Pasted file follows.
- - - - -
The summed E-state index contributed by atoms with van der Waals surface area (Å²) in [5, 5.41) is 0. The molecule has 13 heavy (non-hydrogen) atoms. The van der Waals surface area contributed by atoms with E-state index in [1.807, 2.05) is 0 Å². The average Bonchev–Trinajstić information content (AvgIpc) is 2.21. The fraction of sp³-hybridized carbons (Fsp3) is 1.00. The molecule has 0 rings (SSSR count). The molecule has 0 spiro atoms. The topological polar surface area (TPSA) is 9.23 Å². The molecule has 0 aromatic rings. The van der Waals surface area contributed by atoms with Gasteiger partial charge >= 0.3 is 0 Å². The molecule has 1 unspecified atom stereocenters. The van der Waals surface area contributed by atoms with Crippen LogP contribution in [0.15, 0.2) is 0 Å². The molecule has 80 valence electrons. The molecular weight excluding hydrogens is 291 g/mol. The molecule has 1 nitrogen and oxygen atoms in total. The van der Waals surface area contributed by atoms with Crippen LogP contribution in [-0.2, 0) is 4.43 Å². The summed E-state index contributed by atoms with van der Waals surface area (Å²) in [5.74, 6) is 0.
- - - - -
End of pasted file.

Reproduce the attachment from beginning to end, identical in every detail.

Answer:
The summed E-state index contributed by atoms with van der Waals surface area (Å²) in [5, 5.41) is 0. The molecule has 13 heavy (non-hydrogen) atoms. The van der Waals surface area contributed by atoms with E-state index in [1.807, 2.05) is 0 Å². The average Bonchev–Trinajstić information content (AvgIpc) is 2.21. The fraction of sp³-hybridized carbons (Fsp3) is 1.00. The molecule has 0 rings (SSSR count). The molecule has 0 spiro atoms. The topological polar surface area (TPSA) is 9.23 Å². The molecule has 0 aromatic rings. The van der Waals surface area contributed by atoms with Gasteiger partial charge >= 0.3 is 0 Å². The molecule has 1 unspecified atom stereocenters. The van der Waals surface area contributed by atoms with Crippen LogP contribution in [0.15, 0.2) is 0 Å². The molecule has 80 valence electrons. The molecular weight excluding hydrogens is 291 g/mol. The molecule has 1 nitrogen and oxygen atoms in total. The van der Waals surface area contributed by atoms with Crippen LogP contribution in [-0.2, 0) is 4.43 Å². The summed E-state index contributed by atoms with van der Waals surface area (Å²) in [5.74, 6) is 0.